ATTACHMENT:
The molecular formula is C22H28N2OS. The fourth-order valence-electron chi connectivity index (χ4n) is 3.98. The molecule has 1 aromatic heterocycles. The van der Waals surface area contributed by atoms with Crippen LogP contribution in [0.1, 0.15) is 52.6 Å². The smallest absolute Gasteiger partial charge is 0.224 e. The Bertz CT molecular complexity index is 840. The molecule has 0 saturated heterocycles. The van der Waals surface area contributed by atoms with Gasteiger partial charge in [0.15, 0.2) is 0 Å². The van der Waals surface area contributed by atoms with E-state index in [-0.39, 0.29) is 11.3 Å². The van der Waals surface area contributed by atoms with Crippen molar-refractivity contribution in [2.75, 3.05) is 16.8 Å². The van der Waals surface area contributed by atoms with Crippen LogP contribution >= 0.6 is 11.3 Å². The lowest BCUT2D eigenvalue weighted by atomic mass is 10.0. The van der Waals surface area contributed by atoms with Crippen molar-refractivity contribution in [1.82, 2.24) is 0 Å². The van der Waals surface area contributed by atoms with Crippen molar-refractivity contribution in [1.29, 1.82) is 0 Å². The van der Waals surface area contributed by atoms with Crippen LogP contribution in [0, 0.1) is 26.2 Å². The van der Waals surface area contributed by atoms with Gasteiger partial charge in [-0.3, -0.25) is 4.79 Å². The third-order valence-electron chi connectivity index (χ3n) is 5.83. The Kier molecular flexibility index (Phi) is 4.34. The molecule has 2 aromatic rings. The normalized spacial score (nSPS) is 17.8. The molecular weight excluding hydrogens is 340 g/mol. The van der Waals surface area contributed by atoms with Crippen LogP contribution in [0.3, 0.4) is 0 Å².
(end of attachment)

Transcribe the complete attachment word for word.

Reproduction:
The molecular formula is C22H28N2OS. The fourth-order valence-electron chi connectivity index (χ4n) is 3.98. The molecule has 1 aromatic heterocycles. The van der Waals surface area contributed by atoms with Crippen LogP contribution in [0.1, 0.15) is 52.6 Å². The smallest absolute Gasteiger partial charge is 0.224 e. The Bertz CT molecular complexity index is 840. The molecule has 0 saturated heterocycles. The van der Waals surface area contributed by atoms with Gasteiger partial charge in [0.15, 0.2) is 0 Å². The van der Waals surface area contributed by atoms with E-state index in [-0.39, 0.29) is 11.3 Å². The van der Waals surface area contributed by atoms with Crippen molar-refractivity contribution in [2.75, 3.05) is 16.8 Å². The van der Waals surface area contributed by atoms with Crippen LogP contribution >= 0.6 is 11.3 Å². The lowest BCUT2D eigenvalue weighted by atomic mass is 10.0. The van der Waals surface area contributed by atoms with Crippen molar-refractivity contribution in [1.82, 2.24) is 0 Å². The van der Waals surface area contributed by atoms with Crippen molar-refractivity contribution in [1.29, 1.82) is 0 Å². The van der Waals surface area contributed by atoms with Crippen LogP contribution in [0, 0.1) is 26.2 Å². The van der Waals surface area contributed by atoms with Gasteiger partial charge in [-0.3, -0.25) is 4.79 Å². The third-order valence-electron chi connectivity index (χ3n) is 5.83. The Kier molecular flexibility index (Phi) is 4.34. The molecule has 2 aromatic rings. The normalized spacial score (nSPS) is 17.8. The molecular weight excluding hydrogens is 340 g/mol. The van der Waals surface area contributed by atoms with Crippen LogP contribution in [0.3, 0.4) is 0 Å².